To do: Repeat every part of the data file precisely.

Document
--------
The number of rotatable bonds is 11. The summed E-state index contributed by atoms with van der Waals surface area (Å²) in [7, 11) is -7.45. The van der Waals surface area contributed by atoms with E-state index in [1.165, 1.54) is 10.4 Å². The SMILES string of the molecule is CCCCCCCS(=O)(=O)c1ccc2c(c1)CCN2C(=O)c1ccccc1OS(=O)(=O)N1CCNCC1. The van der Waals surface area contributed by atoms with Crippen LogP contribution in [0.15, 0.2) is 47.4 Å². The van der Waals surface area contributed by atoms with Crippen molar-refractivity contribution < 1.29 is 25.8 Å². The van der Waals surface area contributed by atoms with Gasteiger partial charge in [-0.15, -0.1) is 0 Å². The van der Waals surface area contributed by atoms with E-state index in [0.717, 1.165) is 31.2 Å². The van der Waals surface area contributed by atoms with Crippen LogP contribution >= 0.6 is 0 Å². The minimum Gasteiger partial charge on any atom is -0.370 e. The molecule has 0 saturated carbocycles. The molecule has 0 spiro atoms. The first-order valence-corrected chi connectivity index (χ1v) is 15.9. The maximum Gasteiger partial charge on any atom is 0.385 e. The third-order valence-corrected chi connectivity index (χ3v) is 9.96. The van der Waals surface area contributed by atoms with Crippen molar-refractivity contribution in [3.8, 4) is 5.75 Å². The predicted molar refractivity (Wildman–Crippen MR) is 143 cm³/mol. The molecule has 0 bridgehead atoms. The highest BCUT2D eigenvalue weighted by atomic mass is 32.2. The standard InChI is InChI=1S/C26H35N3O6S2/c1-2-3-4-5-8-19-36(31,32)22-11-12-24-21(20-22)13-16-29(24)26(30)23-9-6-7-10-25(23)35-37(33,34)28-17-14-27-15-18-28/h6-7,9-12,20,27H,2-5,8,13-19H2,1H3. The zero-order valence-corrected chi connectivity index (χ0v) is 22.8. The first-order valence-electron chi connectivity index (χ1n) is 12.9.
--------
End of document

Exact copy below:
The number of rotatable bonds is 11. The summed E-state index contributed by atoms with van der Waals surface area (Å²) in [7, 11) is -7.45. The van der Waals surface area contributed by atoms with E-state index in [1.165, 1.54) is 10.4 Å². The SMILES string of the molecule is CCCCCCCS(=O)(=O)c1ccc2c(c1)CCN2C(=O)c1ccccc1OS(=O)(=O)N1CCNCC1. The van der Waals surface area contributed by atoms with Crippen LogP contribution in [0.15, 0.2) is 47.4 Å². The van der Waals surface area contributed by atoms with Crippen molar-refractivity contribution < 1.29 is 25.8 Å². The van der Waals surface area contributed by atoms with Gasteiger partial charge in [-0.15, -0.1) is 0 Å². The van der Waals surface area contributed by atoms with E-state index in [0.717, 1.165) is 31.2 Å². The van der Waals surface area contributed by atoms with Crippen LogP contribution >= 0.6 is 0 Å². The minimum Gasteiger partial charge on any atom is -0.370 e. The molecule has 0 saturated carbocycles. The molecule has 0 spiro atoms. The first-order valence-corrected chi connectivity index (χ1v) is 15.9. The maximum Gasteiger partial charge on any atom is 0.385 e. The third-order valence-corrected chi connectivity index (χ3v) is 9.96. The van der Waals surface area contributed by atoms with Crippen molar-refractivity contribution in [3.8, 4) is 5.75 Å². The predicted molar refractivity (Wildman–Crippen MR) is 143 cm³/mol. The molecule has 0 bridgehead atoms. The highest BCUT2D eigenvalue weighted by atomic mass is 32.2. The standard InChI is InChI=1S/C26H35N3O6S2/c1-2-3-4-5-8-19-36(31,32)22-11-12-24-21(20-22)13-16-29(24)26(30)23-9-6-7-10-25(23)35-37(33,34)28-17-14-27-15-18-28/h6-7,9-12,20,27H,2-5,8,13-19H2,1H3. The zero-order valence-corrected chi connectivity index (χ0v) is 22.8. The first-order valence-electron chi connectivity index (χ1n) is 12.9.